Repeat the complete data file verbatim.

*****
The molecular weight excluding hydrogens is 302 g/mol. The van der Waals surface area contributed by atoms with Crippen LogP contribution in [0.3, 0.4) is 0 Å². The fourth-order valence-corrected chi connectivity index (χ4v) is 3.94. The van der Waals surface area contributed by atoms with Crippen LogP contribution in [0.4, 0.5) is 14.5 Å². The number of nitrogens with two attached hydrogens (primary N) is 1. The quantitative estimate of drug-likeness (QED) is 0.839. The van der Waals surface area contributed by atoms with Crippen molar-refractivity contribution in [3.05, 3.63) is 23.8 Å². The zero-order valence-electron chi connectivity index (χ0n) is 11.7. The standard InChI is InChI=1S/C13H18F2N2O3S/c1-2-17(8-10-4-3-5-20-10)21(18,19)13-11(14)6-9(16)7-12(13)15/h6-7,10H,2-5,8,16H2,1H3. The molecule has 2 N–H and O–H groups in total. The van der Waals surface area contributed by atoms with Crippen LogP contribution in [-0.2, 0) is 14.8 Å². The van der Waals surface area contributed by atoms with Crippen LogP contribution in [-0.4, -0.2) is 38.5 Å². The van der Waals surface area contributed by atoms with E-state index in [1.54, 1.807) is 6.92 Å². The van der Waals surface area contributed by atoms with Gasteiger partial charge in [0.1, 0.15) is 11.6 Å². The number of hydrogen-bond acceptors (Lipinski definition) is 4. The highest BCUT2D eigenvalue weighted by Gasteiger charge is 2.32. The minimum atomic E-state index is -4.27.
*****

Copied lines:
The molecular weight excluding hydrogens is 302 g/mol. The van der Waals surface area contributed by atoms with Crippen LogP contribution in [0.3, 0.4) is 0 Å². The fourth-order valence-corrected chi connectivity index (χ4v) is 3.94. The van der Waals surface area contributed by atoms with Crippen LogP contribution in [0.4, 0.5) is 14.5 Å². The number of nitrogens with two attached hydrogens (primary N) is 1. The quantitative estimate of drug-likeness (QED) is 0.839. The van der Waals surface area contributed by atoms with Crippen molar-refractivity contribution in [3.05, 3.63) is 23.8 Å². The zero-order valence-electron chi connectivity index (χ0n) is 11.7. The standard InChI is InChI=1S/C13H18F2N2O3S/c1-2-17(8-10-4-3-5-20-10)21(18,19)13-11(14)6-9(16)7-12(13)15/h6-7,10H,2-5,8,16H2,1H3. The molecule has 2 N–H and O–H groups in total. The van der Waals surface area contributed by atoms with Crippen LogP contribution in [-0.2, 0) is 14.8 Å². The van der Waals surface area contributed by atoms with Crippen LogP contribution in [-0.4, -0.2) is 38.5 Å². The van der Waals surface area contributed by atoms with E-state index in [1.54, 1.807) is 6.92 Å². The van der Waals surface area contributed by atoms with Gasteiger partial charge in [0.1, 0.15) is 11.6 Å². The number of hydrogen-bond acceptors (Lipinski definition) is 4. The highest BCUT2D eigenvalue weighted by Gasteiger charge is 2.32. The minimum atomic E-state index is -4.27.